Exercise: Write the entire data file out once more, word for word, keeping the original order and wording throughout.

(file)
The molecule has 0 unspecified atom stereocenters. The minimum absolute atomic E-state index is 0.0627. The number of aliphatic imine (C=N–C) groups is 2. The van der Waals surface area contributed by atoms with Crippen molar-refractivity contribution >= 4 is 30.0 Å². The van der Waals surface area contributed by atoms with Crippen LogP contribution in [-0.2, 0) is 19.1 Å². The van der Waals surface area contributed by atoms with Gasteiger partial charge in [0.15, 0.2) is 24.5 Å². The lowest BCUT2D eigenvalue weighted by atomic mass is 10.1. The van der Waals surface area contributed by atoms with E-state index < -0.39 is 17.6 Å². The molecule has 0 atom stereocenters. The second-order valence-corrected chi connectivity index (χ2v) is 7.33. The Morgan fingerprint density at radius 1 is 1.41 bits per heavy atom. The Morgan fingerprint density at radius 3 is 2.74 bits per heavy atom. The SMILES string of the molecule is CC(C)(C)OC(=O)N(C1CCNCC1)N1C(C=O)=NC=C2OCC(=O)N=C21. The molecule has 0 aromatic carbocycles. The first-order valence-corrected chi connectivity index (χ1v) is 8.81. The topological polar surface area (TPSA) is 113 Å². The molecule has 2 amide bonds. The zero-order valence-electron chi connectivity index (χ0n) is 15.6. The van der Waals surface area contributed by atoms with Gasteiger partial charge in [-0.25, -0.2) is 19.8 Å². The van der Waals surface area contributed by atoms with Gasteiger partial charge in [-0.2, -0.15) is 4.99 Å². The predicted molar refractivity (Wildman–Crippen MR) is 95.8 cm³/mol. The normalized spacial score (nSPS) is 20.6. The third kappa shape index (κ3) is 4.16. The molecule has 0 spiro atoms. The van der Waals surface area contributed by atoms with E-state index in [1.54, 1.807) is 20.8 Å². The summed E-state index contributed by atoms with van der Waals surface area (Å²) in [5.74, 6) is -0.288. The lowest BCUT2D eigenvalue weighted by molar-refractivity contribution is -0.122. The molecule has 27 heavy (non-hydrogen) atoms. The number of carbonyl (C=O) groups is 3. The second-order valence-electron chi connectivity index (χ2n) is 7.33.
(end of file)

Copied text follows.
The molecule has 0 unspecified atom stereocenters. The minimum absolute atomic E-state index is 0.0627. The number of aliphatic imine (C=N–C) groups is 2. The van der Waals surface area contributed by atoms with Crippen molar-refractivity contribution >= 4 is 30.0 Å². The van der Waals surface area contributed by atoms with Crippen LogP contribution in [-0.2, 0) is 19.1 Å². The van der Waals surface area contributed by atoms with Gasteiger partial charge in [0.15, 0.2) is 24.5 Å². The lowest BCUT2D eigenvalue weighted by atomic mass is 10.1. The van der Waals surface area contributed by atoms with E-state index < -0.39 is 17.6 Å². The molecule has 0 atom stereocenters. The second-order valence-corrected chi connectivity index (χ2v) is 7.33. The Morgan fingerprint density at radius 1 is 1.41 bits per heavy atom. The Morgan fingerprint density at radius 3 is 2.74 bits per heavy atom. The SMILES string of the molecule is CC(C)(C)OC(=O)N(C1CCNCC1)N1C(C=O)=NC=C2OCC(=O)N=C21. The molecule has 0 aromatic carbocycles. The first-order valence-corrected chi connectivity index (χ1v) is 8.81. The topological polar surface area (TPSA) is 113 Å². The molecule has 2 amide bonds. The zero-order valence-electron chi connectivity index (χ0n) is 15.6. The van der Waals surface area contributed by atoms with Gasteiger partial charge in [-0.25, -0.2) is 19.8 Å². The van der Waals surface area contributed by atoms with Gasteiger partial charge in [-0.2, -0.15) is 4.99 Å². The predicted molar refractivity (Wildman–Crippen MR) is 95.8 cm³/mol. The normalized spacial score (nSPS) is 20.6. The third kappa shape index (κ3) is 4.16. The molecule has 0 spiro atoms. The van der Waals surface area contributed by atoms with E-state index in [1.54, 1.807) is 20.8 Å². The summed E-state index contributed by atoms with van der Waals surface area (Å²) in [5.74, 6) is -0.288. The lowest BCUT2D eigenvalue weighted by molar-refractivity contribution is -0.122. The molecule has 27 heavy (non-hydrogen) atoms. The number of carbonyl (C=O) groups is 3. The second-order valence-electron chi connectivity index (χ2n) is 7.33.